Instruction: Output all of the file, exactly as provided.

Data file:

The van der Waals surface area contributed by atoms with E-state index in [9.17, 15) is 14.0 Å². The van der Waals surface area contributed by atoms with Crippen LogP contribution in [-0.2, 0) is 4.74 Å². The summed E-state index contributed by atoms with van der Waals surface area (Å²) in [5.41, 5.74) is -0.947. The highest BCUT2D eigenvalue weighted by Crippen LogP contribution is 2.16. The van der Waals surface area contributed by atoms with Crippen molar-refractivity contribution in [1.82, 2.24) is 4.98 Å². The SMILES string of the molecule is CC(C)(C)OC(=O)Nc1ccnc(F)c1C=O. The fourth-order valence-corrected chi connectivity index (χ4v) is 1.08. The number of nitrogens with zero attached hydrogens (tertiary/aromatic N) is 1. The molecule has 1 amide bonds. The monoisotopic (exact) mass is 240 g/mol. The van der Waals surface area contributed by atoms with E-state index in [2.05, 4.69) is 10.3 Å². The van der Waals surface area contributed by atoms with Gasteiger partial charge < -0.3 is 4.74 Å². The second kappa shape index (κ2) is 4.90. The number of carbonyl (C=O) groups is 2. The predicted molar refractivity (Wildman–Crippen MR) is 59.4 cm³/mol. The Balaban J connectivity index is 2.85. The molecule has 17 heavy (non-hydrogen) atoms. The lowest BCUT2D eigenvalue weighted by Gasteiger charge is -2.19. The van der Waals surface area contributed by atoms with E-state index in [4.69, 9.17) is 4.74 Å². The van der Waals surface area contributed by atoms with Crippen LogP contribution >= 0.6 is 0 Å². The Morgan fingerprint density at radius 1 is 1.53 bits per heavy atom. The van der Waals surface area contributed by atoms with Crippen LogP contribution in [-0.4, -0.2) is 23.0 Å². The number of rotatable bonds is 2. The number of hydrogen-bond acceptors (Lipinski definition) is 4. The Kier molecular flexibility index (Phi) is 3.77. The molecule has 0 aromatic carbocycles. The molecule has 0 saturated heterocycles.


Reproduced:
The van der Waals surface area contributed by atoms with E-state index in [9.17, 15) is 14.0 Å². The van der Waals surface area contributed by atoms with Crippen LogP contribution in [-0.2, 0) is 4.74 Å². The summed E-state index contributed by atoms with van der Waals surface area (Å²) in [5.41, 5.74) is -0.947. The highest BCUT2D eigenvalue weighted by Crippen LogP contribution is 2.16. The van der Waals surface area contributed by atoms with Crippen molar-refractivity contribution in [1.82, 2.24) is 4.98 Å². The SMILES string of the molecule is CC(C)(C)OC(=O)Nc1ccnc(F)c1C=O. The fourth-order valence-corrected chi connectivity index (χ4v) is 1.08. The number of nitrogens with zero attached hydrogens (tertiary/aromatic N) is 1. The molecule has 1 amide bonds. The monoisotopic (exact) mass is 240 g/mol. The van der Waals surface area contributed by atoms with E-state index in [2.05, 4.69) is 10.3 Å². The van der Waals surface area contributed by atoms with Gasteiger partial charge < -0.3 is 4.74 Å². The second kappa shape index (κ2) is 4.90. The number of carbonyl (C=O) groups is 2. The predicted molar refractivity (Wildman–Crippen MR) is 59.4 cm³/mol. The Balaban J connectivity index is 2.85. The molecule has 17 heavy (non-hydrogen) atoms. The lowest BCUT2D eigenvalue weighted by Gasteiger charge is -2.19. The van der Waals surface area contributed by atoms with E-state index in [4.69, 9.17) is 4.74 Å². The van der Waals surface area contributed by atoms with Crippen LogP contribution >= 0.6 is 0 Å². The Morgan fingerprint density at radius 1 is 1.53 bits per heavy atom. The van der Waals surface area contributed by atoms with Crippen LogP contribution in [-0.4, -0.2) is 23.0 Å². The number of rotatable bonds is 2. The number of hydrogen-bond acceptors (Lipinski definition) is 4. The Kier molecular flexibility index (Phi) is 3.77. The molecule has 0 aromatic carbocycles. The molecule has 0 saturated heterocycles.